By Bianca Hall and Edmund Tadros

Senior Defence brass opposed the Department of Immigration and Citizenship’s bid to use the remote Scherger RAAF base as a detention centre, documents released under freedom of information show.

Defence refused to release more than half the pages in the heavily redacted package of documents.

But the documents it did release about the arrangements between it and the Immigration Department show preparations to convert the base into a detention centre were being made on an ad hoc basis.

Read more about how Defence resisted its base being used for immigration detention at The Canberra Times.

By Bianca Hall and Edmund Tadros

The Federal Government is improperly using the Defence Department to support its refugee policies, the Australian Defence Association says.

The Department of Immigration and Citizenship has entered into contracts worth at least $176million since 2010 – including $35million with Defence – to prepare and operate the Curtin and Scherger remote RAAF bases as detention centres.

Read more about the ADF’s refugee role at The Canberra Times.


By Edmund Tadros and Bianca Hall

Detention centre operators, an international training company, a NSW Government department and a multinational IT firm are the big winners from the Federal Government’s immigration policies.

An analysis of tender data by The Canberra Times has identified, for the first time, the companies that have won the most lucrative contracts from the Department of Immigration and Citizenship since 2008.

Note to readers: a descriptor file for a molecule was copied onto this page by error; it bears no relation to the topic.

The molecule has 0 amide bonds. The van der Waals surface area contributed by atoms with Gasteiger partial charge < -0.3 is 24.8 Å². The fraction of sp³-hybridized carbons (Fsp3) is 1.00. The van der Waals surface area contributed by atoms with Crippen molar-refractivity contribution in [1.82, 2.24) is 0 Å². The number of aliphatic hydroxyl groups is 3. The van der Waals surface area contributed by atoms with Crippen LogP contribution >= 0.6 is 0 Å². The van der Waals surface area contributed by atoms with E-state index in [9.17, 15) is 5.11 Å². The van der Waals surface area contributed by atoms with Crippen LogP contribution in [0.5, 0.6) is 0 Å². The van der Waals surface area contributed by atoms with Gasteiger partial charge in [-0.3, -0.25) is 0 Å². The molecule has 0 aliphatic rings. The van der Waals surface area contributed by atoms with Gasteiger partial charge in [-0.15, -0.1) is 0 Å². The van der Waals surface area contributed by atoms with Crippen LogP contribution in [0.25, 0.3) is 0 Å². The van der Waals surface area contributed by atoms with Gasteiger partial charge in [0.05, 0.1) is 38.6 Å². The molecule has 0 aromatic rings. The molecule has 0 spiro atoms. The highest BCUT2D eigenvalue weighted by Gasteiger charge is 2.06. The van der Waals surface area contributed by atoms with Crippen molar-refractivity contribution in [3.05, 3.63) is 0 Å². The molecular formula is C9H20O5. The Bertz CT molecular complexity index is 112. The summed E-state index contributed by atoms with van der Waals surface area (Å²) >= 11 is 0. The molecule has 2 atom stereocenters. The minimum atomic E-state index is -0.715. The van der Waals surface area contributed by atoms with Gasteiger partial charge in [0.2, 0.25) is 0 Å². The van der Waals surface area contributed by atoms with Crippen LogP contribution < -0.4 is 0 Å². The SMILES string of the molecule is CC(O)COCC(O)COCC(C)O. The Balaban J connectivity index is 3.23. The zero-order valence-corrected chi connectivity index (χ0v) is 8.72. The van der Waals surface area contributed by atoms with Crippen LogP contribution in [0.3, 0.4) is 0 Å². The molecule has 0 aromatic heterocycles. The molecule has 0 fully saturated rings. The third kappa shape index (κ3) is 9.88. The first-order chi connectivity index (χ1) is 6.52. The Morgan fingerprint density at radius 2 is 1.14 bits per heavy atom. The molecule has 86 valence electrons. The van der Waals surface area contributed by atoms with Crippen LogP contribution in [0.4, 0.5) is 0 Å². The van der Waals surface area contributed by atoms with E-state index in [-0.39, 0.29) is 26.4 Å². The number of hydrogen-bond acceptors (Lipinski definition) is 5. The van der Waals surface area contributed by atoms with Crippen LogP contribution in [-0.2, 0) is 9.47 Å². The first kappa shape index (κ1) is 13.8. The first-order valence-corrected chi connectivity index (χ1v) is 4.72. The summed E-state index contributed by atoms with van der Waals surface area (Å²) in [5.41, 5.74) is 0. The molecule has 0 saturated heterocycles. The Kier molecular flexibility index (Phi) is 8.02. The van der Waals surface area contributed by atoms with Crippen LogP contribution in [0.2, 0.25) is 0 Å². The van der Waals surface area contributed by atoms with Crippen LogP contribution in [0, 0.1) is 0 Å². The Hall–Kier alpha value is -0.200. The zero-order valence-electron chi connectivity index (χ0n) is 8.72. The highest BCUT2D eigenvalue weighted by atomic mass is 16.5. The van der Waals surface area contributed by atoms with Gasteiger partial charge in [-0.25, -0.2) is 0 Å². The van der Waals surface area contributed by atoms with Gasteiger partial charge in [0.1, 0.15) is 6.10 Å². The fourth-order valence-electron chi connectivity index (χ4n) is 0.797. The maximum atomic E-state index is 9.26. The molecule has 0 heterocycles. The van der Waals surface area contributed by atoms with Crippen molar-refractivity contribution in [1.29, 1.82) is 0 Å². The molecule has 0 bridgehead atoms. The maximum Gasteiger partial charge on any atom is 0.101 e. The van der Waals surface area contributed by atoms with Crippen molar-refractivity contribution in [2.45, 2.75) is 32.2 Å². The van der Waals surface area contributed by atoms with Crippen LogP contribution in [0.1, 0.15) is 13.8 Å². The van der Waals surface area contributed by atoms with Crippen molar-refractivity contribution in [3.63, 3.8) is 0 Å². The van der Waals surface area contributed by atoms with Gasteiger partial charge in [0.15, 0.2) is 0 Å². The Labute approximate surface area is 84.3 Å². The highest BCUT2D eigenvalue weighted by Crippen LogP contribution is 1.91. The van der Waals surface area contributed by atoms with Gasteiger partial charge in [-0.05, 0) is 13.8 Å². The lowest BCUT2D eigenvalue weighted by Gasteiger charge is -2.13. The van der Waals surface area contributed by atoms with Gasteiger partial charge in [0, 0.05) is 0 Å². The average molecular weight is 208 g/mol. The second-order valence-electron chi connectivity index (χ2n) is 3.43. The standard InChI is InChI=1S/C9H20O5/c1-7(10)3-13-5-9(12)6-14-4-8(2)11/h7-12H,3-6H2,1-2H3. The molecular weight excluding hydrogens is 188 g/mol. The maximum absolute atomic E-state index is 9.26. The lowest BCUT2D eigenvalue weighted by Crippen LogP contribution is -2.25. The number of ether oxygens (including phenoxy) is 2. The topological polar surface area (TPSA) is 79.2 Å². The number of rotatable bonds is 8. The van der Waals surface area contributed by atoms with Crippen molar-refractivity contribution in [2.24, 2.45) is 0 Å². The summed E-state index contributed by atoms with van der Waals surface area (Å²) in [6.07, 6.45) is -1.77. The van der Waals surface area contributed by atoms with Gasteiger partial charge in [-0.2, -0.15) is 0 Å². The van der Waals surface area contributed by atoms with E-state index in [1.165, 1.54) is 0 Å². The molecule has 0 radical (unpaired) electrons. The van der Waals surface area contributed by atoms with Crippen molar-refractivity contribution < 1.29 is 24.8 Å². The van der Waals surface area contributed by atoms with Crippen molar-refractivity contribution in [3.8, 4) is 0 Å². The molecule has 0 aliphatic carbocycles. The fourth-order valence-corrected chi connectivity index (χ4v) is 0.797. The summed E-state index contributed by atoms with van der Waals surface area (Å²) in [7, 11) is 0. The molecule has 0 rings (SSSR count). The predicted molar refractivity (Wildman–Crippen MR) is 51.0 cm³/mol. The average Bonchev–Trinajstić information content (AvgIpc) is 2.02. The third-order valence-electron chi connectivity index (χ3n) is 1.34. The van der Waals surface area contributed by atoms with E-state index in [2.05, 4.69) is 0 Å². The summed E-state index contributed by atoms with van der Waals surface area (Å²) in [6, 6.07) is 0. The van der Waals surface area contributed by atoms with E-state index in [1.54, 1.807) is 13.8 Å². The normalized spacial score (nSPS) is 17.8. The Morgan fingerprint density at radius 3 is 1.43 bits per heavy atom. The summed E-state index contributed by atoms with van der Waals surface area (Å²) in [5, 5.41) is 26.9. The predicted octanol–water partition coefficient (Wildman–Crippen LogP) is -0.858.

Combined with information from DIAC, a fuller picture has emerged of the true cost of the Federal Government’s asylum-seeker policy, with a refugee advocate saying the money could be better deployed in cheaper community-based alternatives.

Read more about the cost of Australia’s immigration policies at The Canberra Times.


By Edmund Tadros and Markus Mannheim

Australia’s military university has filed at least 29 formal reports of alleged sexual offences over the past decade, including claims a female cadet was king-hit and raped while unconscious.

But the records, obtained under freedom of information law, may represent a mere fraction of all reported assaults at the Australian Defence Force Academy.

One colonel warned the school’s commandant, Commodore Bruce Kafer, in April that its archives were ”patchy” about incidents before 2009 and could not be relied on as a full account of the academy’s troubled history.

Read more about ADFA at The Canberra Times.